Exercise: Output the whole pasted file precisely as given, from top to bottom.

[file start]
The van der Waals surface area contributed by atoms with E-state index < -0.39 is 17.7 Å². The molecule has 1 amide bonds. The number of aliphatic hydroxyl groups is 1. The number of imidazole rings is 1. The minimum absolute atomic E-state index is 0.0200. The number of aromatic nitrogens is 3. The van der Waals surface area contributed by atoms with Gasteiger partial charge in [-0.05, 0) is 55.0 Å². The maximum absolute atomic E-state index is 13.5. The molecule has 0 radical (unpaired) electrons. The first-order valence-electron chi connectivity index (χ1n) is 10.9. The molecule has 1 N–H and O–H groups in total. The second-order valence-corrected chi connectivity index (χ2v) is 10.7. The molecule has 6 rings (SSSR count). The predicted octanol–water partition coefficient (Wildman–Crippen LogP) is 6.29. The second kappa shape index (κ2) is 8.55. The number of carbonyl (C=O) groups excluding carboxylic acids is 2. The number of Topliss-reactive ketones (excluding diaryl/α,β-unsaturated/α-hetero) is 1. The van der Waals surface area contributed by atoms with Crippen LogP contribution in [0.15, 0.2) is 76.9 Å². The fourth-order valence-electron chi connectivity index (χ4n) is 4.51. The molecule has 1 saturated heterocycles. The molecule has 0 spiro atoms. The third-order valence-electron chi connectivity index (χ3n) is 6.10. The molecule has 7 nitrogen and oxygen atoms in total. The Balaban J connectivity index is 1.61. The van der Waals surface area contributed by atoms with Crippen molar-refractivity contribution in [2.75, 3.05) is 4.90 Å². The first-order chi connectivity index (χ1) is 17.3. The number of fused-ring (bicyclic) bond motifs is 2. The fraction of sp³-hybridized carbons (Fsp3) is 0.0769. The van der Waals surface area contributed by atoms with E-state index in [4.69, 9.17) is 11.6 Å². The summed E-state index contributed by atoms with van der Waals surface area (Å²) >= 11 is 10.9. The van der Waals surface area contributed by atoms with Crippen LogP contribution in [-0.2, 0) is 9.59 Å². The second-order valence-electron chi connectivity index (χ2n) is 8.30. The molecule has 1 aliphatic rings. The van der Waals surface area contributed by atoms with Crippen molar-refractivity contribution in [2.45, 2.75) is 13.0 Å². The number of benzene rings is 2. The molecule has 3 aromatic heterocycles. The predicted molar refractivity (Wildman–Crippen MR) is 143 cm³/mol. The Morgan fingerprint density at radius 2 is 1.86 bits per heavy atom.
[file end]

The van der Waals surface area contributed by atoms with E-state index < -0.39 is 17.7 Å². The molecule has 1 amide bonds. The number of aliphatic hydroxyl groups is 1. The number of imidazole rings is 1. The minimum absolute atomic E-state index is 0.0200. The number of aromatic nitrogens is 3. The van der Waals surface area contributed by atoms with Gasteiger partial charge in [-0.05, 0) is 55.0 Å². The maximum absolute atomic E-state index is 13.5. The molecule has 0 radical (unpaired) electrons. The first-order valence-electron chi connectivity index (χ1n) is 10.9. The molecule has 1 N–H and O–H groups in total. The second-order valence-corrected chi connectivity index (χ2v) is 10.7. The molecule has 6 rings (SSSR count). The predicted octanol–water partition coefficient (Wildman–Crippen LogP) is 6.29. The second kappa shape index (κ2) is 8.55. The number of carbonyl (C=O) groups excluding carboxylic acids is 2. The number of Topliss-reactive ketones (excluding diaryl/α,β-unsaturated/α-hetero) is 1. The van der Waals surface area contributed by atoms with Crippen LogP contribution in [0.15, 0.2) is 76.9 Å². The fourth-order valence-electron chi connectivity index (χ4n) is 4.51. The molecule has 1 saturated heterocycles. The molecule has 0 spiro atoms. The third-order valence-electron chi connectivity index (χ3n) is 6.10. The molecule has 7 nitrogen and oxygen atoms in total. The Balaban J connectivity index is 1.61. The van der Waals surface area contributed by atoms with Crippen molar-refractivity contribution in [2.75, 3.05) is 4.90 Å². The first-order chi connectivity index (χ1) is 17.3. The number of fused-ring (bicyclic) bond motifs is 2. The fraction of sp³-hybridized carbons (Fsp3) is 0.0769. The van der Waals surface area contributed by atoms with E-state index in [4.69, 9.17) is 11.6 Å². The summed E-state index contributed by atoms with van der Waals surface area (Å²) >= 11 is 10.9. The van der Waals surface area contributed by atoms with Crippen LogP contribution in [-0.2, 0) is 9.59 Å². The second-order valence-electron chi connectivity index (χ2n) is 8.30. The molecule has 1 aliphatic rings. The van der Waals surface area contributed by atoms with Crippen molar-refractivity contribution in [2.45, 2.75) is 13.0 Å². The number of benzene rings is 2. The molecule has 3 aromatic heterocycles. The predicted molar refractivity (Wildman–Crippen MR) is 143 cm³/mol. The Morgan fingerprint density at radius 2 is 1.86 bits per heavy atom.